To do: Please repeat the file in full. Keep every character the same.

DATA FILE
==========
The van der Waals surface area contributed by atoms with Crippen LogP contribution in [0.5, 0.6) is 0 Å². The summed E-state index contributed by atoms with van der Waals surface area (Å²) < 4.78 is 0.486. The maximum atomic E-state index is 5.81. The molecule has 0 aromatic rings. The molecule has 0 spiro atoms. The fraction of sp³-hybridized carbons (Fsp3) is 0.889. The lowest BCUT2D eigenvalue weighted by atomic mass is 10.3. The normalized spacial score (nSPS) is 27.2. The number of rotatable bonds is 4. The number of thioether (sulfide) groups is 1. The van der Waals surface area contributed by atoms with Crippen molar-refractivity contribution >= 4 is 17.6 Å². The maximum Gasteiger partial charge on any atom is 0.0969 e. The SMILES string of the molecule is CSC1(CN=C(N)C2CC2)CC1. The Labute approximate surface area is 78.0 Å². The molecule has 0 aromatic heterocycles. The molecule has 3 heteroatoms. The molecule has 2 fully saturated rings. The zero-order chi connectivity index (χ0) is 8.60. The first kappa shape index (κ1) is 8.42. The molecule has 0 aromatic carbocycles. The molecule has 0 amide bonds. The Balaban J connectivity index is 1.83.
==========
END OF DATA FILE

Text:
The van der Waals surface area contributed by atoms with Crippen LogP contribution in [0.5, 0.6) is 0 Å². The summed E-state index contributed by atoms with van der Waals surface area (Å²) < 4.78 is 0.486. The maximum atomic E-state index is 5.81. The molecule has 0 aromatic rings. The molecule has 0 spiro atoms. The fraction of sp³-hybridized carbons (Fsp3) is 0.889. The lowest BCUT2D eigenvalue weighted by atomic mass is 10.3. The normalized spacial score (nSPS) is 27.2. The number of rotatable bonds is 4. The number of thioether (sulfide) groups is 1. The van der Waals surface area contributed by atoms with Crippen molar-refractivity contribution >= 4 is 17.6 Å². The maximum Gasteiger partial charge on any atom is 0.0969 e. The SMILES string of the molecule is CSC1(CN=C(N)C2CC2)CC1. The Labute approximate surface area is 78.0 Å². The molecule has 0 aromatic heterocycles. The molecule has 3 heteroatoms. The molecule has 2 fully saturated rings. The zero-order chi connectivity index (χ0) is 8.60. The first kappa shape index (κ1) is 8.42. The molecule has 0 aromatic carbocycles. The molecule has 0 amide bonds. The Balaban J connectivity index is 1.83.